“I know you have brain cancer, but what is really preventing you from returning to work?” I’ve come to expect this type of compassion from insurance companies as I’ve navigated various disability claims over the last 18 months. It has been daunting to wade through wordy policies and wait for phone calls to be returned. I’ve had to justify myself in order to receive what I’ve paid for and am entitled to.
The more complex challenge, however, has been the puzzle of medical advice scattered before me. One doctor insists I stick with the proven standard of care and nothing more aggressive, which felt a lot like sitting on my hands. Another promotes an integrative approach, but it’s complicated to maintain. While yet another describes a promising experimental treatment as a “no brainer” for me.
If the trauma I’m experiencing and cognitive deficits caused by my tumor weren’t overwhelming enough, having to carry the weight of these urgent, life-or-death decisions was going to crush me. I've had appointments with doctors, not knowing what their titles meant. I was presented with studies I could hardly read or understand. I needed rides to appointments I couldn’t otherwise attend. This has been a humbling, vulnerable season and I needed help.
By God's provision, many helpers have come alongside in my time of need. A dietician specializing in gliomas empowered me with the latest research and a nutrition plan. A new friend from our children’s school, who previously managed a brain tumor foundation, offered wise counsel and a large network of connections. A community we could depend on steadied our resolve to press forward and endure whatever was to come.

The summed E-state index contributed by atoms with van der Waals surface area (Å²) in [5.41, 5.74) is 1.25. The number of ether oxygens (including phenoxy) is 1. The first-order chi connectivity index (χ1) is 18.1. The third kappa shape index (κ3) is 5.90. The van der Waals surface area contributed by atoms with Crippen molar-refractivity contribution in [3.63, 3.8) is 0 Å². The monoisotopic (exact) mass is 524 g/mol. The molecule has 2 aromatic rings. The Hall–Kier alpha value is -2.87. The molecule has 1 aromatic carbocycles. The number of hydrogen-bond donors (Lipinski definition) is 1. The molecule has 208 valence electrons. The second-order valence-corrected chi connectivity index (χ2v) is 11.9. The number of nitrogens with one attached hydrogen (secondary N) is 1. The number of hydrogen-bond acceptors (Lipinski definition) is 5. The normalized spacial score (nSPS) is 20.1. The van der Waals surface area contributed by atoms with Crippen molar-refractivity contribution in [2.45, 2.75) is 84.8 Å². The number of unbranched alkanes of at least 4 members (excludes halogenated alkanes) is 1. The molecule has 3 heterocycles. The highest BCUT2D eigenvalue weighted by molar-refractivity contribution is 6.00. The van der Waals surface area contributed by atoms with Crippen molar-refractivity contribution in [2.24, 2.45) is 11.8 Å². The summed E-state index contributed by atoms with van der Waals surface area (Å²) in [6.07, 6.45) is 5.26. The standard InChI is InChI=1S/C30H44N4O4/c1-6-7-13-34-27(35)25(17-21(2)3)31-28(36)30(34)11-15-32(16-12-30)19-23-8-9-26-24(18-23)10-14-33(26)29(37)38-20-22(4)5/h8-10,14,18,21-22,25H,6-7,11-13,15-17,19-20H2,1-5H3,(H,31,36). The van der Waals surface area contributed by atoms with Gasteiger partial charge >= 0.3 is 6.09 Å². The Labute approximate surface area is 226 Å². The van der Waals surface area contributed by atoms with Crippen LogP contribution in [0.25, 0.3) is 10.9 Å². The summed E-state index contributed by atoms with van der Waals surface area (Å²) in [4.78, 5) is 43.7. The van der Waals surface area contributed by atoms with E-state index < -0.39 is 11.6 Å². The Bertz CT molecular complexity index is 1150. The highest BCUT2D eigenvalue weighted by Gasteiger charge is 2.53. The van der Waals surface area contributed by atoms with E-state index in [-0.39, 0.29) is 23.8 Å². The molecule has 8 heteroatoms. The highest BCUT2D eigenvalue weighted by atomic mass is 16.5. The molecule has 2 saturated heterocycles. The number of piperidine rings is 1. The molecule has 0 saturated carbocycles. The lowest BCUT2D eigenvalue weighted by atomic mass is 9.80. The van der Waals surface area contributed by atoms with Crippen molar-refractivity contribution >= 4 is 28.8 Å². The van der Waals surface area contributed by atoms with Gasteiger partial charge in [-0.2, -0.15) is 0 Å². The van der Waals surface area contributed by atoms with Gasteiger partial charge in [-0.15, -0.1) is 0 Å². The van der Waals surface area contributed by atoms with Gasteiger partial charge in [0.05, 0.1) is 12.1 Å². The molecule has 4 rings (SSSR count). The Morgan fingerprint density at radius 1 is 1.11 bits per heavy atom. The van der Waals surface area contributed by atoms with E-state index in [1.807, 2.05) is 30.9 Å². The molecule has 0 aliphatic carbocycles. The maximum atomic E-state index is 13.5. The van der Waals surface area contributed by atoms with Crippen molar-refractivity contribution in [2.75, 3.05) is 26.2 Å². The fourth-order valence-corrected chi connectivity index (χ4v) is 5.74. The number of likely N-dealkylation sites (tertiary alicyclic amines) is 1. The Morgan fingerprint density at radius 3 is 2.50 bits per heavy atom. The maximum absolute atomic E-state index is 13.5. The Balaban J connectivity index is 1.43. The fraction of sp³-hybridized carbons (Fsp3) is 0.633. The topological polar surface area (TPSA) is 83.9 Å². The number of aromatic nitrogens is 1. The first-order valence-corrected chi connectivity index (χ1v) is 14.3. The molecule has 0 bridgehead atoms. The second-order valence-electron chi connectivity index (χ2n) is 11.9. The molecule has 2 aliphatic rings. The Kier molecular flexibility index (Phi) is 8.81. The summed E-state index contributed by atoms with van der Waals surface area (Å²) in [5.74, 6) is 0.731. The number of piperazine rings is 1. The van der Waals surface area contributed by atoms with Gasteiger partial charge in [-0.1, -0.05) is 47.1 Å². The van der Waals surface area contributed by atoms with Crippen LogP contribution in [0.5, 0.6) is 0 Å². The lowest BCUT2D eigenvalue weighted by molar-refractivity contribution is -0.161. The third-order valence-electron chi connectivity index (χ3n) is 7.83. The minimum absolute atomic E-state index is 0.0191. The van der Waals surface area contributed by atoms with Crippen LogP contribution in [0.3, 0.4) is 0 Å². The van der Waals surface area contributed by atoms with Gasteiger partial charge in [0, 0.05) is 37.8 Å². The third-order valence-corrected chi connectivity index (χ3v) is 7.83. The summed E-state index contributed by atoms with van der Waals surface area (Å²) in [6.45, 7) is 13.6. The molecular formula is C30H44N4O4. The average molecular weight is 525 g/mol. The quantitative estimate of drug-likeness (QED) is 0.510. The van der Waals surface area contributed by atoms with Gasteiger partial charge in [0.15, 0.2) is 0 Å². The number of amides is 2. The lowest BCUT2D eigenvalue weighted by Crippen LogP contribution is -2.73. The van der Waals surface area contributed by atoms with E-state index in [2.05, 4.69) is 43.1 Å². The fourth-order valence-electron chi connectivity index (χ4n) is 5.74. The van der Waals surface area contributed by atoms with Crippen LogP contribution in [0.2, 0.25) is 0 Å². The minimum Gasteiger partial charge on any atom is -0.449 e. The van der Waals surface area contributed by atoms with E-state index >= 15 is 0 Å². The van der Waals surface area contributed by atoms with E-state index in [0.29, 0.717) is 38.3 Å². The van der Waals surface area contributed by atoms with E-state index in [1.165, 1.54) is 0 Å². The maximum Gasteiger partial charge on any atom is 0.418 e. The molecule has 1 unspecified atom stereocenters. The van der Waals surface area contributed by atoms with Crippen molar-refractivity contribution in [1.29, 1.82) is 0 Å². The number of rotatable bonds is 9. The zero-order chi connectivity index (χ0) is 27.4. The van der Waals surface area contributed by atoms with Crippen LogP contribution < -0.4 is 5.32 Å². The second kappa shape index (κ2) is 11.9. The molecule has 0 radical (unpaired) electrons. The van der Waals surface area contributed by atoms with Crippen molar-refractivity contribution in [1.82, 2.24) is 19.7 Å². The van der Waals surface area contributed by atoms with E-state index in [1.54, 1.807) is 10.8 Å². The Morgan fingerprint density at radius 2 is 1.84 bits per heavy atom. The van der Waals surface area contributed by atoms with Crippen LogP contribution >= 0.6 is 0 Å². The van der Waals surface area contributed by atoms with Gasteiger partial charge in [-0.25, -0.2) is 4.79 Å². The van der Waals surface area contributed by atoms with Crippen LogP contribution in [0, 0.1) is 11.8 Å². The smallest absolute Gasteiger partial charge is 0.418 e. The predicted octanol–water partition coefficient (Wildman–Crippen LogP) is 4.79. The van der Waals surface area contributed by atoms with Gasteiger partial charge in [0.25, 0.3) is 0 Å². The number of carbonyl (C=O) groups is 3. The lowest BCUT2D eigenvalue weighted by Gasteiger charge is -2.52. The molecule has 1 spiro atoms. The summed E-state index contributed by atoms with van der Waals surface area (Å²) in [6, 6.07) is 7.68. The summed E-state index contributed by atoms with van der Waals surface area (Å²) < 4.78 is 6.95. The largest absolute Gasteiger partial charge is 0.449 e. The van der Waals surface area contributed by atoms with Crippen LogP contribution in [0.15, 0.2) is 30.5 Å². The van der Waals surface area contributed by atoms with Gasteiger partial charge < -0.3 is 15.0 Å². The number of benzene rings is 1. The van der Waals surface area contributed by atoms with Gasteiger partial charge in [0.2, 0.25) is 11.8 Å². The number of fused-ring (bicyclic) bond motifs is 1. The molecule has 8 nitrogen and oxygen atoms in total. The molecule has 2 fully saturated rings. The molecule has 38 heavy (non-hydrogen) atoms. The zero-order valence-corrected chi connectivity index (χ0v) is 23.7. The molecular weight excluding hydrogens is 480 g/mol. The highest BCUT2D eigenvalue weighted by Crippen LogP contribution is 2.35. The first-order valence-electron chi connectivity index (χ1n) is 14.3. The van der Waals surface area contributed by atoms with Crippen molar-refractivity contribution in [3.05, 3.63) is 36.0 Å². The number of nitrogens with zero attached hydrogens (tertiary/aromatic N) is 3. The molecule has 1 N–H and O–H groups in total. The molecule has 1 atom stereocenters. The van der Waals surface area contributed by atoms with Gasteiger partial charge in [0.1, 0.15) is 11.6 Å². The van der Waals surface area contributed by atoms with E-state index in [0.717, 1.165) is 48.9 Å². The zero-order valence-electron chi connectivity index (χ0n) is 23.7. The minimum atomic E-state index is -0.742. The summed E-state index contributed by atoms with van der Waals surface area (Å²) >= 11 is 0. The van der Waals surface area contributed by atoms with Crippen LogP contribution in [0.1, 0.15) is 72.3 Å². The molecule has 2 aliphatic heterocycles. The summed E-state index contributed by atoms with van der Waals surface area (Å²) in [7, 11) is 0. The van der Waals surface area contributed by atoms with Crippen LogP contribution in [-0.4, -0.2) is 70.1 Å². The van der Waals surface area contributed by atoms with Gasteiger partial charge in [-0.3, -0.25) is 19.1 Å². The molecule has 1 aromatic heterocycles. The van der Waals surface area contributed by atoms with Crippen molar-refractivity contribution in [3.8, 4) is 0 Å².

When the weight of medical and family decisions piled up, the Lord graciously provided advocates to encourage and guide at just the right time, and seemingly, in every area of my life. They helped lift my burdens when I was about to collapse. They provided an abundance of wisdom and practical support. I was diverted from the dark roads of despair and conspiracy many patients have walked.
Even still, cancer, like nothing else, has showcased my limitations, pronounced my nagging sinful tendencies, and brought me face-to-face with my own mortality. I can’t avoid asking the existential questions of life. Why am I here? Why is this happening to me? What happens when I die?
Uncertainties still abound and it feels like my needs grow by the day. My life is reflecting the spiritual dependency I’ve come to acknowledge and embrace. I need another helper who can deal with my deepest problem, who has walked in my shoes, and has a solution to the universal end of the human experience.
Sin opened the door to death and has spread like a maligant disease to all the human race. The weight of my sin, and the sting of our fatal condition, is my greatest problem. Sin is a burden that crushes and condemns all before a holy God. No one is strong enough to bear its load. None righteous enough to pay its penalty. None, except for one man.
In the gospel, I can find strength to face the threats posed by cancer, but more importantly, I can stand justified before God, trusting in the finished work of Jesus Christ, my perfect advocate.If anyone does sin, we have an advocate with the Father, Jesus Christ the righteous. He is the propitiation for our sins, and not for ours only but also for the sins of the whole world.
- 1 John 2:1-2
to the one who does not work but believes in him who justifies the ungodly, his faith is counted as righteousness.
- Romans 4:5
Take heart, trust in Jesus. He will be your advocate too.